“Seeing him ready, in his despair, to fling himself down from the fifth floor of the hotel, I asked myself whether, if our respective social stations were to be altered, in consequence let us say of a revolution, instead of politely working his lift for me the lift-boy, having become a bourgeois, would not have flung me down the well, and whether there was not, in certain of the lower orders, more duplicity than in society, where, no doubt, people reserve their offensive remarks until we are out of earshot, but their attitude towards us would not be insulting if we were hard up.”
Am I wrong in really liking, despite the spittle, despite the stubble of a toothbrush moustache, Mme de Cambremer? There seems to be a genuineness about her, her ready acceptance of invitations no matter who they are from, and her obvious love of Chopin, despite the ups and downs of fashion. What are your thoughts about her and her daughter-in-law?
And to conclude, for the weekend, this from Harold Bloom:
“Proust’s main concern is not social history or sexual liberation of the Dreyfus affair (although he was consistently an active supporter of Dreyfus). Aesthetic salvation is the enterprise of his vast novel; Proust challenges Proust as the major mythmaker of the Chaotic Era. The story he creates is a visionary romance depicting how the Narrator matures from Marcel into the novelist Proust, who in the books’ final volume reforms his consciousness and is able to shape his life into a new form of wisdom. Proust rightly judged that the Narrator would be most effective if he could assume a dispassionate stance regarding the mythology that raises the narrative into a cosmological poem, Dantesque as well as Shakespearean. Balzac, Stendhal, Flaubert are left behind into a vision that compounds Sodom and Gomorrah, Jerusalem, and Eden: three abandoned paradises. The Narrator, as a Gentile heterosexual, is more persuasive as a seer of this new mythology.”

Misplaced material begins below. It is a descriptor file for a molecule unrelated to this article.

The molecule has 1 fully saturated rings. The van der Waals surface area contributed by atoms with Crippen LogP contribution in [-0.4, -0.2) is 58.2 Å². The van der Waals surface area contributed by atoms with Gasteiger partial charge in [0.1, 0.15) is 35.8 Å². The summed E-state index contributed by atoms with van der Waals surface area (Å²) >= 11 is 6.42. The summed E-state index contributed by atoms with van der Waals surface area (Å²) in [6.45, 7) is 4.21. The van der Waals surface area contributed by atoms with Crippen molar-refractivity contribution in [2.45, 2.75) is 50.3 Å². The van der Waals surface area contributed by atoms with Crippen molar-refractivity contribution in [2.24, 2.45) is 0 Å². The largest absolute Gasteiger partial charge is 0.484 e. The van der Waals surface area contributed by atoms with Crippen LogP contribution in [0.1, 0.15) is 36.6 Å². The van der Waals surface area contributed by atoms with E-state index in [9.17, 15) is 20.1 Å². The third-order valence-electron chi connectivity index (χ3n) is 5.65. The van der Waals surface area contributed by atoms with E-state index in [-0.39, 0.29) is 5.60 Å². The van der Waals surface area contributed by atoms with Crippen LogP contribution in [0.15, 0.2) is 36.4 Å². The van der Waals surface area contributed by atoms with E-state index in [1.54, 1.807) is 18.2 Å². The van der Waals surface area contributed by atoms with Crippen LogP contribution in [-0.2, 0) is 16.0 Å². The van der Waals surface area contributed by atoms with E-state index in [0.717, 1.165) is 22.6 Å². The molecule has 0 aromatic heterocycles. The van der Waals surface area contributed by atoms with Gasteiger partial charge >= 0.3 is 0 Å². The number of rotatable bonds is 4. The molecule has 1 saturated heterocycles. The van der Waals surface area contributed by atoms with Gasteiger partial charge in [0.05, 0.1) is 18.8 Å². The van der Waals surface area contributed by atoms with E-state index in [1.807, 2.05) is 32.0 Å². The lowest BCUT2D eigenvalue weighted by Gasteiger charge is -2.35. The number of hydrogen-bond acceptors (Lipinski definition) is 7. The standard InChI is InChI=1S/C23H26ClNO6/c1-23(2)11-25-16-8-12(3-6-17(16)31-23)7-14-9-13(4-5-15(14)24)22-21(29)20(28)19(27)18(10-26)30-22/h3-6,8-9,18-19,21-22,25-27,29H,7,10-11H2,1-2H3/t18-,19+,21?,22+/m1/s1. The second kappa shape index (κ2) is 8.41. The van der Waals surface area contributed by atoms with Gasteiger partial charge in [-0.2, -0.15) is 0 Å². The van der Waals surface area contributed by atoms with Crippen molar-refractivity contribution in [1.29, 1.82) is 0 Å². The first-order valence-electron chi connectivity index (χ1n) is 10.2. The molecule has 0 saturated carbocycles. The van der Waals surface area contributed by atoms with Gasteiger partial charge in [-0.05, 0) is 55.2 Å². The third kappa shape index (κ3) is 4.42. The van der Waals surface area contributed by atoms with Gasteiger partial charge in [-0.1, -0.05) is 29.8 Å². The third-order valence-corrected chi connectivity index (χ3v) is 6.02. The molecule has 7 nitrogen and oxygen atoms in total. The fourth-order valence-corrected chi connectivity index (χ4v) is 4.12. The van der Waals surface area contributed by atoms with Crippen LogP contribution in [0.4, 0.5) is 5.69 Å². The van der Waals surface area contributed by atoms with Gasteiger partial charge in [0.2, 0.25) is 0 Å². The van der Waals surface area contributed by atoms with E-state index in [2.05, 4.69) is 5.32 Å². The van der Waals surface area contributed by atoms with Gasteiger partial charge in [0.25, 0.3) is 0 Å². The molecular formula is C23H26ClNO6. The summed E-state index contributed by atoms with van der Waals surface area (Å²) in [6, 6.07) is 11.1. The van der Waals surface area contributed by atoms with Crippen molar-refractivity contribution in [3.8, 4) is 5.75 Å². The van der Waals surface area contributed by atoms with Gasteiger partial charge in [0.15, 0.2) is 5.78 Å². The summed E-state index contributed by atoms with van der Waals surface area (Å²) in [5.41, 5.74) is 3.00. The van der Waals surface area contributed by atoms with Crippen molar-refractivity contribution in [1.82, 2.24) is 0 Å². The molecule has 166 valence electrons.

The Weekend’s Reading:
Moncrieff: Page 307 “As soon as we were alone had moved along the corridor…” through Page 337 “At such moments she was truly celestial.”
Sturrock: Page 223 “As soon as we were alone and had started down the corridor…” through Page 244 “At such moments she was truly celestial.”
Enjoy. And enjoy your weekend.